Research shows those who take a gap year are often described as self-reliant and easy to work with, plus these experiences are great conversation starters (say goodbye to that awkward silence). Alongside adaptability, cultural awareness and a ‘global attitude’ are becoming more and more essential in job candidates.
5. You’ll discover the real purpose of travel
Yes, we could all use a few weeks to sip cocktails and lay on the beach in Mexico but after a while, even that could get dull. There is vacationing and then there is traveling with purpose. Gap years are all about traveling and experiencing the true vibe and meaning of a place and the people.
4. It will help you decide what you want to do next
Often, students and yuppies don’t want to take time off because we worry it’ll put us “behind” our friends and peers. But that is rarely the case, taking a gap year to travel, volunteer, work, or pursue a special project can help you determine your true goals before you dive right into college or take the next step in your career. The Gap Year Association said 77% of respondents said their gap year helped them find their purpose in life, 73% said it helped them prepare for college, and 75% said it helped them get a job.
So, if you are hesitant about what major/subject to study or what career path to continue on, it is ok. Taking a gap year can provide you with extra clarity on what you actually want to do next.
3. You’ll realize you have more options than you thought
If you felt trapped in ‘the system’ at school or corporate ladder, you certainly won’t feel like that post-gap year. On your travels, you’ll likely meet people from your home country who moved abroad and pursued their dreams. And you may even find other possibilities that you didn’t think of. So often, we think of our lives as a list and we start to cross off to-dos but gap years often show what is on the list isn’t’ the only option. Many people move abroad in their youth or pursue a career rather than a degree. Your gap year will remind you that nothing has to happen at a certain time; you can do whatever you’d like so long as you have the energy to get out there and make it happen.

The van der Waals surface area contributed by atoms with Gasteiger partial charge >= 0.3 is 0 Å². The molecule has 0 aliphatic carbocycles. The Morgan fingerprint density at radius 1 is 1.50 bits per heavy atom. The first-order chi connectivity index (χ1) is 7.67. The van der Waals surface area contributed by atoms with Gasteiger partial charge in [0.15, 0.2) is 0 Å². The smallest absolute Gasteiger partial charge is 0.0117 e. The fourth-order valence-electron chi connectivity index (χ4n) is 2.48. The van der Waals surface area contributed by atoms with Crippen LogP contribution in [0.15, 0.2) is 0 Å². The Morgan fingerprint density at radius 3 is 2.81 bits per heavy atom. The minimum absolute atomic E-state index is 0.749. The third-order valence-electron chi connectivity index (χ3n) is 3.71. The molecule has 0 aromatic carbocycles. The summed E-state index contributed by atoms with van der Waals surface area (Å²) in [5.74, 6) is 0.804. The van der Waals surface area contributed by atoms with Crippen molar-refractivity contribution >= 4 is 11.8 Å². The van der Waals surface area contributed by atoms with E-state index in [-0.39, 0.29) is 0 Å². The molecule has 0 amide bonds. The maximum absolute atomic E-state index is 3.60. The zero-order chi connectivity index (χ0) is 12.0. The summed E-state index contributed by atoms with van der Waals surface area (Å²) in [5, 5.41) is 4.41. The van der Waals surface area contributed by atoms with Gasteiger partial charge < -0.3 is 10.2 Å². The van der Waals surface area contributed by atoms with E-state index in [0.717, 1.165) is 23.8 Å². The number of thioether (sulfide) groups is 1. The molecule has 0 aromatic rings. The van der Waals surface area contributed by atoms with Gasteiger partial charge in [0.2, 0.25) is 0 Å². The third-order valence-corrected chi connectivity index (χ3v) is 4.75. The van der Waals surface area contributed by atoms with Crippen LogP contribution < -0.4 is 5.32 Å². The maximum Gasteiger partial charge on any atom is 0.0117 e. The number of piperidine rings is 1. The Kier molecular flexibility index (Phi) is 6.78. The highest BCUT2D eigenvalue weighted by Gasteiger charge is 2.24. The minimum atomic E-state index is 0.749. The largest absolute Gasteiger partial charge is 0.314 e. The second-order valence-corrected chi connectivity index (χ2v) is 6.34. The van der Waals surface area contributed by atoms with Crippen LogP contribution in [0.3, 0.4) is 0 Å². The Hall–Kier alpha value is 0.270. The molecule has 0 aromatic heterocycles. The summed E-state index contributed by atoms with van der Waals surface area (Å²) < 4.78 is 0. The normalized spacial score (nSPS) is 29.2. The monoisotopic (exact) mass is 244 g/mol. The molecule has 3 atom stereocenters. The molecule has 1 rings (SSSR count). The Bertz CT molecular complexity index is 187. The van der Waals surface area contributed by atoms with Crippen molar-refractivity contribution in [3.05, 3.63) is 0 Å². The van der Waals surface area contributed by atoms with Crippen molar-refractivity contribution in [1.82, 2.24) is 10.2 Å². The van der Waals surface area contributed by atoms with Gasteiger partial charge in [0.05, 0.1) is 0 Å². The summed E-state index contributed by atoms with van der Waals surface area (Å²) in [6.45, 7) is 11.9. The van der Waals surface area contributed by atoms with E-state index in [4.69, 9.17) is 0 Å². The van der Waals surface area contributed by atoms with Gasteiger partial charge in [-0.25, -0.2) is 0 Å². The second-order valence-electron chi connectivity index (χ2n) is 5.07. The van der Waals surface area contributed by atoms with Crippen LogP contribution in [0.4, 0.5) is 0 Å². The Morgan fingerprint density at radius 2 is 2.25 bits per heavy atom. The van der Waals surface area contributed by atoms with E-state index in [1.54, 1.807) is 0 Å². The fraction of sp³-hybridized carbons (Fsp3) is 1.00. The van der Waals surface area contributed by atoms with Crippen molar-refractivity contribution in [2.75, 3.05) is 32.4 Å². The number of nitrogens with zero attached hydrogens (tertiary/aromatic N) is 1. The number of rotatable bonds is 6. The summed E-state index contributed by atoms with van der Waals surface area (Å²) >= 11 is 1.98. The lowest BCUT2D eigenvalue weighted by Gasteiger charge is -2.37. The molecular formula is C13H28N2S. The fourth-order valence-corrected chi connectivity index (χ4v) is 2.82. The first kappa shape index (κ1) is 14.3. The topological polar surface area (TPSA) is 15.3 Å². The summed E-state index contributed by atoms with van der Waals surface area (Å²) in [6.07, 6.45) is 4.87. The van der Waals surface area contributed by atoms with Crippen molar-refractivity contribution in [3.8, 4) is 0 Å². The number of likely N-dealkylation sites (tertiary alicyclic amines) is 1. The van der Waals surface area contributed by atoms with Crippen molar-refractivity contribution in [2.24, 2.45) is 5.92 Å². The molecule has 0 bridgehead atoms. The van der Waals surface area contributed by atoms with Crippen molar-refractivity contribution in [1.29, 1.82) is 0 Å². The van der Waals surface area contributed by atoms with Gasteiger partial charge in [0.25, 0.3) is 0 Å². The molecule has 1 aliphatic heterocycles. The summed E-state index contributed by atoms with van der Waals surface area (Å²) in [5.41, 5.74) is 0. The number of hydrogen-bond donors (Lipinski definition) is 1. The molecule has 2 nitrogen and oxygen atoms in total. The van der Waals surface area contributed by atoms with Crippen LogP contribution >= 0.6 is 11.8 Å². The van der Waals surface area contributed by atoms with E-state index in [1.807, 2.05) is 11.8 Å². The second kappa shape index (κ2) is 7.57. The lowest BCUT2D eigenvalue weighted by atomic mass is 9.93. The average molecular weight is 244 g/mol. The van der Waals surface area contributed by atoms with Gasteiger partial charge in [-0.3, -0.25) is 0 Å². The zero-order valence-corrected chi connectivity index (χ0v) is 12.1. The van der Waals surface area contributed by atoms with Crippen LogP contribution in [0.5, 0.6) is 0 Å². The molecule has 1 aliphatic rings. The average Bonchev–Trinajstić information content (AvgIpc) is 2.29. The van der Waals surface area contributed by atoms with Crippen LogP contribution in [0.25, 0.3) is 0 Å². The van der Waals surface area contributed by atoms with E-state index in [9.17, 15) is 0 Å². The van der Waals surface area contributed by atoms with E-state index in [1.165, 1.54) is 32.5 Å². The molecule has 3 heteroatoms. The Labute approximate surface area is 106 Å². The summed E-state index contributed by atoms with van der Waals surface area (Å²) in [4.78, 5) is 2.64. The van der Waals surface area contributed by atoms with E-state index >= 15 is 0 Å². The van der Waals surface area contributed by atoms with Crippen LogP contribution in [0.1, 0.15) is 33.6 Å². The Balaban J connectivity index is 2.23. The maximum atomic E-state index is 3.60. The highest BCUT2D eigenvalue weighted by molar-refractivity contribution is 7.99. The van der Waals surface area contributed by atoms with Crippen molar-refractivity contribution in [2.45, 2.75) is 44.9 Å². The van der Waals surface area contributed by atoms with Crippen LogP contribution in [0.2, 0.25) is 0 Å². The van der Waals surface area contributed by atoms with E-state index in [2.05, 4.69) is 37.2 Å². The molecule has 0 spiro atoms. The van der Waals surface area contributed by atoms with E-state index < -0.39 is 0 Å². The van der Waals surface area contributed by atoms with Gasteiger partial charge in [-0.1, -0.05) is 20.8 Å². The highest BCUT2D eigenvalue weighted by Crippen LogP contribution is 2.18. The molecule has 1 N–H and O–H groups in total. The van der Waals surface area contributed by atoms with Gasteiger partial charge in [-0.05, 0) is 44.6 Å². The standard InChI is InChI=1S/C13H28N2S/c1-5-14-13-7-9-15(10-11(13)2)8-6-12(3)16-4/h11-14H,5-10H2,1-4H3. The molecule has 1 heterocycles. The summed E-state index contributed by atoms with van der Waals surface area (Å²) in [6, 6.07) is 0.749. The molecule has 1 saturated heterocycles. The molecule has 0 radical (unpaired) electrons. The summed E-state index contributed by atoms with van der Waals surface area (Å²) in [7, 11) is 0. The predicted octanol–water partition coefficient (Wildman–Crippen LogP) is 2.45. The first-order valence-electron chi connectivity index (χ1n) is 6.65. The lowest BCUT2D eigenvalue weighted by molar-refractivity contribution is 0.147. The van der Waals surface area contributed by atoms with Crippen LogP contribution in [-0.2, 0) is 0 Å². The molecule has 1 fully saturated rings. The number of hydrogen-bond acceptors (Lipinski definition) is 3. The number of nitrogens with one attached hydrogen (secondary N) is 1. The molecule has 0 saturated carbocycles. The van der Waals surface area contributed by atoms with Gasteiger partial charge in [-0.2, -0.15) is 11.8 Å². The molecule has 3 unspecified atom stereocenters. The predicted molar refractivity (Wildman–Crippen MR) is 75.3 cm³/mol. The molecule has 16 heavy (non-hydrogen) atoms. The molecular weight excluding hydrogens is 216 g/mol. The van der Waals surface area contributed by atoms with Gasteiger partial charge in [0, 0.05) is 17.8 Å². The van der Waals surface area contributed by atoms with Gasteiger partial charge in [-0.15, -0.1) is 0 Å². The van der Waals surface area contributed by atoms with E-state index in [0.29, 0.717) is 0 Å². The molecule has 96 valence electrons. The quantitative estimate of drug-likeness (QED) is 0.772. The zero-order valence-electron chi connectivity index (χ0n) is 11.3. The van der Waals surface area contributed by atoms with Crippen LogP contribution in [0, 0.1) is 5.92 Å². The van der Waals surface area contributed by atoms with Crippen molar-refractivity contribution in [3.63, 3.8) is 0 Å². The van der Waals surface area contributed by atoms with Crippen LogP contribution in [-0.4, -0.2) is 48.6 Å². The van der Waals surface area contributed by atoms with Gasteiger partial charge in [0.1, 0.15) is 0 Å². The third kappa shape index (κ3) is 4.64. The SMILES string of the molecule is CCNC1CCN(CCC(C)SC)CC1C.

2. You’ll perform better academically
You’ll be able to incorporate your year abroad, internships, and passion projects into your studies, be it contributing to a class discussion or having inspiration overload for your term papers. Studies of gappers have shown that those who take a gap year actually get higher grades compared to their peers who did not. Not only has it been shown to increase your GPA, it also increases maturity and self-confidence both of which serve you well at university or higher education. A nice bonus is having spent a year learning different activities could also spur you to get involved with extracurriculars on campus and have a better experience overall.
1. You’ll change the way you think
Arguably, the most important thing you can gain from taking a gap year is a greater understanding and appreciation for the world we live in. Recent studies from the Gap Year Association showed 94% of gappers said their time spent abroad helped them learn to communicate with people from different backgrounds. More so, 93% report an increased interest in people from around the world, and 90% said they have a better understanding and respect for cultures different from their own.
Our world is constantly changing and quickly. One of the best things we can all do is learn how we exist within it and how to continue to grow and learn. You can watch Netflix documentaries or absorb the knowledge of professors but experiencing different countries and places first-hand enriches our own lives and those of our communities. You won’t just travel to visit a country, you’ll live it and learn from it.
If you’re *still* in need of convincing, check out why taking a gap year could be the best thing you do for your career.